WHAT LINKS EXPLORATION in the depths of the Arctic winter with the tensions that fueled the Arab Spring? Deep-sea drilling off the coast of Florida with forest clearing in the heart of the Amazon? The mining of the Gobi with political intrigue in Gabon?
According to this wide-ranging, fascinating, and alarming book, it is the rush by governments and multinationals to secure what remains of the world’s dwindling resources—a scramble that is driving up commodity prices, raising the risk of conflicts, and creating a new set of political and business rivalries.
The Race for What’s Left: The Global Scramble for the World’s Last Resources is a tale of what happens when frontiers become fringes, or as the author, Michael T. Klare, puts it, when the world enters “an era of pervasive, unprecedented resource scarcity.”
A journalist, academic, and prolific author, Klare has spent at least a decade considering this question. In this latest book, he takes his thesis literally to the ends of the earth: the polar extremes, oceanic troughs, and tar sands where commodity extractors are now chasing down “unconventional supplies” of the oil, gas, rare earths, and other minerals needed to maintain economic business as usual.
In the first chapter, Klare reviews the intensifying contest for the Arctic, where Russia, the U.S., Canada, and others have made claims to territory thought to contain a fifth of the world’s undiscovered oil and natural gas reserves. In lucid prose, he then takes the reader along, chapter by chapter and country by country, describing the resources that are left, the technological processes used to exploit them, and the likely geostrategic and environmental consequences.
As is somewhat inevitable for a work covering such a broad geographic range, the book tends to rely heavily on news articles, which means that a little of the content feels distant or dated (Japan already has a new prime minister). But that does not undermine the overall message, which is both ultramodern and classical.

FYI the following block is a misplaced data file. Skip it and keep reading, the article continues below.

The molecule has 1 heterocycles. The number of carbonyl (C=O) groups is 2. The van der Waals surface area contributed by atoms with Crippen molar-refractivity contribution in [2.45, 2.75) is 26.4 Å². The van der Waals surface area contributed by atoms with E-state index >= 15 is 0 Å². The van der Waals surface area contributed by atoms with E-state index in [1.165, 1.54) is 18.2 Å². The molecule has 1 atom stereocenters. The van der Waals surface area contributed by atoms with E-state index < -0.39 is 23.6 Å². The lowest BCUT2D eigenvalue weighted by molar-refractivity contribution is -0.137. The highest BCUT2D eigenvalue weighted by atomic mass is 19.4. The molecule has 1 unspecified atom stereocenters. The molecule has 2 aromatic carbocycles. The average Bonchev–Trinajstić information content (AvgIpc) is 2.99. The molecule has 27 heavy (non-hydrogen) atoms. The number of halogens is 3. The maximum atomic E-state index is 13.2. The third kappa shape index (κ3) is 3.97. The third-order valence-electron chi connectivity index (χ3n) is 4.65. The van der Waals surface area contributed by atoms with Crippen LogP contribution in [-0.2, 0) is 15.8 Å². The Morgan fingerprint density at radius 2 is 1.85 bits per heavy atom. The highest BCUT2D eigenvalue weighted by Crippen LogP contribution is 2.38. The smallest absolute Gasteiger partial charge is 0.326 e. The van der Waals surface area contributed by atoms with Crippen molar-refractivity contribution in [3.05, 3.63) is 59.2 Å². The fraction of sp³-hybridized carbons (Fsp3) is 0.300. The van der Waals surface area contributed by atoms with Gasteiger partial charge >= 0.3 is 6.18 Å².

Much of the “race” that Klare describes is reminiscent of the “Great Game” played by the British and Russian empires of the late nineteenth and early twentieth centuries to control central Asia. Now, however, the contest is on a planetary scale, over many more fields, with many more competitors. On the ground are big energy, mining, and agricultural companies from the developed world as well as new corporate giants from the emerging economies of Brazil, Russia, and China.
Unlike in most contests, the outcome is not a clear-cut triumph of winners over losers. Too much is damaged along the way for that to be the case, particularly with regard to the environment, as Klare spells out in passages on the April 2010 Deepwater Horizon disaster, climate change, and the implications of producing oil from Canada’s tar sands or Venezuela’s Orinoco Belt. Running down ecological capital also undercuts technological advantages, as, for example, when a shortage in rare earth minerals threatens to limit the adoption of renewable energy technologies. It can also result in a deterioration of cross-border relations, the book notes, as rising concerns over resource scarcity add to tensions in the South China Sea, Middle East, Falklands, and Arctic, or in domestic unrest over rising food prices, which were a factor in the Arab Spring. Klare foresees that these conflicts will get worse as the contest enters an end stage.
Persisting with the race for what’s left will probably result, Klare predicts, in “war, widespread starvation, or a massive environmental catastrophe” with the first crisis likely to hit in agriculture, where the looming shortage of tillable land and the growing demand for food will usher in an era of “Peak Soil.” “Perhaps the fiercest resource struggle in the coming decades will involve food and the land it is grown on,” he writes.
But such scenarios are not inevitable. The book ends on a positive, polemical note as Klare calls for an alternative “race to adapt,” mainly through the substitution of finite resources with renewables. In this regard, he is particularly upbeat about the momentum in China. Having covered that beat for several years, I think he is right to recognize that Beijing has moved farther and faster in that direction than most countries, but overoptimistic about the potential impact on an economy that is still primarily driven by coal. More broadly, I would have liked him to give more consideration to demand-side solutions that address the fundamental problem of overconsumption by a growing proportion of the world’s population.
I read this book in Brazil in June while covering the Rio+20 United Nations Conference on Sustainable Development. The contrast between the grim analysis provided in these pages and the weak outcome agreed on by state negotiators was jarring. When every nation has recognized for the first time that “unsustainable patterns of consumption” are a major problem, the solution should be greater international cooperation to conserve. Instead, as this book reminds us in compelling detail, our species seems focused more on a nationalist competition to consume.